Guest Blogger: Meghan Rankins on “When the Bell Tolls: Presbyterianism and Student Life in the 1870s”

In Fall 2019, Archives, Special Collections, & Community (ASCC) had the privilege of working with Dr. Rose Stremlau’s “HIS 306: Women and Gender in U.S. History to 1870” course. Over the course of a semester, students researched the history of women and gender in the greater Davidson, North Carolina area using materials in the Davidson College Archives and other local organizations. The following series of blog posts highlights aspects of their research process.

Portrait of Henry E. Fries' sisters, Mary, Caroline, and Emma. 1860.
Text Box

Today the Chambers bell alerts students and professors to begin and end class. However, in Davidson’s early years, the Davidson College Presbyterian Church’s bell, like Chambers’ bell now, symbolically dictated every aspect of Davidson students’ lives. As an institution that determined social morals and discipline, the Presbyterian Church not only told students when to go to church, but what to study, and how to live. 

Henry E. Fries, a student at the college from 1874-1876, wrote two separate letters to his sister and mother on April 2nd, 1876. In both letters, Fries discusses the significant role the church played in the organization of his day-to-day life. He apologized for his delay in response to his sister by blaming the church: “I have as much, if not more, to do on Sunday than any other time.”1 On this Sunday, Fries had to “attend church three times” and prepare for bible study.2 The Presbyterian Church also instilled social morals into Fries who decided to forgo dancing, which the church saw as an anti-religious encouragement of perverse sexualities.3 He writes to his mother: “I can now see the evil in some of my past pleasures, and as I spoke to you about dancing, you will see that at last, I have conquered my love for it.”4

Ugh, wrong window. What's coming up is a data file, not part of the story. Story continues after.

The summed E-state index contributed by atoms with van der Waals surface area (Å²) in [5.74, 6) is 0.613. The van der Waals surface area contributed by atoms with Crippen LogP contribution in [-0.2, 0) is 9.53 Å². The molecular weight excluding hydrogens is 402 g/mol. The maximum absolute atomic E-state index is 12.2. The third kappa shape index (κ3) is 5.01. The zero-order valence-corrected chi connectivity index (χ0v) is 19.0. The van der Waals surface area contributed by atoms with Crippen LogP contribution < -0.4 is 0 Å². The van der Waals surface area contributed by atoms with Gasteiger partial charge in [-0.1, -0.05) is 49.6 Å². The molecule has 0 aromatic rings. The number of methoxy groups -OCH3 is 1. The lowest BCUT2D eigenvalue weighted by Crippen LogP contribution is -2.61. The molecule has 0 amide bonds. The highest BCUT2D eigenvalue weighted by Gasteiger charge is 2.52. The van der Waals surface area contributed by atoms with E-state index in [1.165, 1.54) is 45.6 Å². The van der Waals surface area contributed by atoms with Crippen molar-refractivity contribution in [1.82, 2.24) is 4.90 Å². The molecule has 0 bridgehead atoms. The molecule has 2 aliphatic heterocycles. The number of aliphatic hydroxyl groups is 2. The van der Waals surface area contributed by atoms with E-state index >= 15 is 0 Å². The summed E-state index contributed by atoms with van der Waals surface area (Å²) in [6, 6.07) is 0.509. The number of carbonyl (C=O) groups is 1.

Letter from Henry Fries to his mother, April 2, 1876. Contents of the letter is discussed, below.
Text Box

Fries’ letter provides insight to the religious fabric of the United States South. Religion generally provided a social web and community-situated framework for morality and actions. Presbyterianism consumed most of Davidson students’ life at the time. Sunday, Fries’ supposed day of rest, was actually filled with worship and community building within the college and the town.

“Worldly pleasures,” now often associated with typical college life, like dancing, drinking, pre-marital sex, profanity, and theatre were considered violations of Presbyterian morals. These actions could be swiftly punished by admonishment or, in severe cases, excommunication by the church, and, as church membership was required by the college, expulsion.5 Therefore, when Fries ended his letter to his mother quickly stating: “I believe this is about all I have today, the church bell has already rung, so I must close,” he truly meant it.6 From what students read, to where they went, and when they had to be there, the Presbyterian Church, and its bell, determined all aspects of student life. 

Works Cited:

Henry E. Fries, Letter to Sister, 2 April 1876, DC0029s, Henry Elias Fries, 1857-1927 (1878) Papers, Davidson College Archives and Special Collections, Davidson, N.C.

Jane R. Jenkins, “Social Dance in North Carolina Before the Twentieth Century: An Overview,” (PhD diss., University of North Carolina at Greensboro, 1978), ProQuest Dissertations Publishing (7824302).

W.D., Blanks, “Corrective Church Discipline in the Presbyterian Churches of the Nineteenth Century South,” Journal of Presbyterian History Vol. 44, No. 2 (June 1996): 99.

Henry E. Fries, Letter to Mom, 2 April 1876, DC0029s, Henry Elias Fries, 1857-1927 (1878) Papers, Davidson College Archives and Special Collections, Davidson, N.C.

Speak Your Mind